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Machinery responsible for the entry of proteins into cell membranes unravelled, solving long mystery

Date:
February 18, 2014
Source:
University of Bristol
Summary:
The nature of the machinery responsible for the entry of proteins into cell membranes has been unravelled by scientists, who hope the breakthrough could ultimately be exploited for the design of new anti-bacterial drugs. Groups of researchers used new genetic engineering technologies to reconstruct and isolate the cell's protein trafficking machinery. Its analysis has shed new light on a process which had previously been a mystery for molecular biologists.

Researchers were able to identify the ‘holo-translocon’ as the machinery which inserts proteins into the membrane. It is a large membrane protein complex and is uniquely capable of both protein-secretion and membrane-insertion.
Credit: Image courtesy of University of Bristol

The nature of the machinery responsible for the entry of proteins into cell membranes has been unravelled by scientists, who hope the breakthrough could ultimately be exploited for the design of new anti-bacterial drugs. Groups of researchers from the University of Bristol and the European Molecular Biology Laboratory (EMBL) used new genetic engineering technologies to reconstruct and isolate the cell's protein trafficking machinery.

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Its analysis has shed new light on a process which had previously been a mystery for molecular biologists.

The findings, published in the Proceedings of the National Academy of Sciences (PNAS), could also have applications for synthetic biology -- an emerging field of science and technology, for the development of novel membrane proteins with useful activities.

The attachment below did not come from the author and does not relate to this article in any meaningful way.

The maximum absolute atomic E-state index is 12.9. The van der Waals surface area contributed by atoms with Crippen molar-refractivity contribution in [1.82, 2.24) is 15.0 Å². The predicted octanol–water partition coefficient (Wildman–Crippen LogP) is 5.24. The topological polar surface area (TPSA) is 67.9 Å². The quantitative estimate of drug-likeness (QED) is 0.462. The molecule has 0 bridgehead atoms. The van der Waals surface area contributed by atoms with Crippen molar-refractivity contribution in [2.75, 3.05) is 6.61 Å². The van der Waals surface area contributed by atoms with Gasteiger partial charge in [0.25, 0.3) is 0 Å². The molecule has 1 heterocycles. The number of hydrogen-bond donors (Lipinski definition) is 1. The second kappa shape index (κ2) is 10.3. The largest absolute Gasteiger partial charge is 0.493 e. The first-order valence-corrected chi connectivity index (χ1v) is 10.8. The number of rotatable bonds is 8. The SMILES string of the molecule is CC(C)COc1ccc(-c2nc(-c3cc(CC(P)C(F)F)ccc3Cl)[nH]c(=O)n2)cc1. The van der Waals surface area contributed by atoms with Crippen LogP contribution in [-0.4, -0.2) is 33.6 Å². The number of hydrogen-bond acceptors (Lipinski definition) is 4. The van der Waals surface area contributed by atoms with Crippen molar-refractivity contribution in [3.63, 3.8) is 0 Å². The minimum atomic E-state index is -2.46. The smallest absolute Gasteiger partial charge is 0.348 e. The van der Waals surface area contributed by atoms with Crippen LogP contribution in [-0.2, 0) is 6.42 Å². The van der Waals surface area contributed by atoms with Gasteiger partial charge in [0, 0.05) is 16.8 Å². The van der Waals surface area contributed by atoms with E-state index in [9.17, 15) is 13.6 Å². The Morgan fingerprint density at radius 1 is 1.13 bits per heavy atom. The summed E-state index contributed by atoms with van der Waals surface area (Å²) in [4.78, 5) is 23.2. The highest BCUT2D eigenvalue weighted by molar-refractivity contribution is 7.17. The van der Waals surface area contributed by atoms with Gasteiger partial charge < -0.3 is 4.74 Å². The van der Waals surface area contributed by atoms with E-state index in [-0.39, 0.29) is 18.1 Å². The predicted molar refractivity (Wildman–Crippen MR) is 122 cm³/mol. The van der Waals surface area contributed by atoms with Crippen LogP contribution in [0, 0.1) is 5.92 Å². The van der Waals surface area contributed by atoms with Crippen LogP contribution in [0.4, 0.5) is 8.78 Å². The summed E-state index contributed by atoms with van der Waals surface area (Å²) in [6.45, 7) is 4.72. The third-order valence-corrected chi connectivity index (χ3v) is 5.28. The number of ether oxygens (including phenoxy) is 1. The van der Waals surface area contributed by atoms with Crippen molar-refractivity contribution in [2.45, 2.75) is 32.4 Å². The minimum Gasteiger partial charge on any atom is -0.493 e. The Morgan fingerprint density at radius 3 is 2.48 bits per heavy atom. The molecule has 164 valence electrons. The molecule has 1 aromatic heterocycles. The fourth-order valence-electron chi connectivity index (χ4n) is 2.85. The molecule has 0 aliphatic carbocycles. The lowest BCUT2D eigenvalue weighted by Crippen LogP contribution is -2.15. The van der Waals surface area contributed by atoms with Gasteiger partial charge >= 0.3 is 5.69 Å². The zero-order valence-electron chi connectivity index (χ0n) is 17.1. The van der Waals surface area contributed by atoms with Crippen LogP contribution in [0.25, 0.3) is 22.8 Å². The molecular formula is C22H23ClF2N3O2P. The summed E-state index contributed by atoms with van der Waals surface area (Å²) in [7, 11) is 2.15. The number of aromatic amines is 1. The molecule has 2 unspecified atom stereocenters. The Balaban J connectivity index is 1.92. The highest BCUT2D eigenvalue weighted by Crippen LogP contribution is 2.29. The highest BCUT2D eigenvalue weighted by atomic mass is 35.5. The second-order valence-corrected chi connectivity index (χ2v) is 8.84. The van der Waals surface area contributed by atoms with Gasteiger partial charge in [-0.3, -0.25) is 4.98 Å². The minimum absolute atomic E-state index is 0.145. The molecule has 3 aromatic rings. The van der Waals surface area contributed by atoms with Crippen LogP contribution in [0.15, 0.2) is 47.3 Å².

Proteins are the building blocks of all life and are essential for the growth of cells and tissue repair. The proteins in the membrane typically help the cell interact with its environment and conserve energy.

Researchers were able to identify the 'holo-translocon' as the machinery which inserts proteins into the membrane. It is a large membrane protein complex and is uniquely capable of both protein-secretion and membrane-insertion.

Professor Ian Collinson, from the School of Biochemistry at Bristol University said: "These findings are important as they address outstanding questions in one of the central pillars of biology, a process essential in every cell in every organism. Having unravelled how this vital holo-translocon works, we're now in a position to look at its components to see if they can help in the design or screening for new anti-bacterial drugs."

The discovery is a result of an international collaboration between the University of Bristol team and Drs Christiane Schaffitzel and Imre Berger of the European Molecular Biology Laboratory (EMBL) outstation in Grenoble, France.


Story Source:

The above story is based on materials provided by University of Bristol. Note: Materials may be edited for content and length.


Journal Reference:

  1. R. J. Schulze, J. Komar, M. Botte, W. J. Allen, S. Whitehouse, V. A. M. Gold, J. A. Lycklama a Nijeholt, K. Huard, I. Berger, C. Schaffitzel, I. Collinson. Membrane protein insertion and proton-motive-force-dependent secretion through the bacterial holo-translocon SecYEG-SecDF-YajC-YidC. Proceedings of the National Academy of Sciences, 2014; DOI: 10.1073/pnas.1315901111

Cite This Page:

University of Bristol. "Machinery responsible for the entry of proteins into cell membranes unravelled, solving long mystery." ScienceDaily. ScienceDaily, 18 February 2014. <www.sciencedaily.com/releases/2014/02/140218124542.htm>.
University of Bristol. (2014, February 18). Machinery responsible for the entry of proteins into cell membranes unravelled, solving long mystery. ScienceDaily. Retrieved February 27, 2015 from www.sciencedaily.com/releases/2014/02/140218124542.htm
University of Bristol. "Machinery responsible for the entry of proteins into cell membranes unravelled, solving long mystery." ScienceDaily. www.sciencedaily.com/releases/2014/02/140218124542.htm (accessed February 27, 2015).

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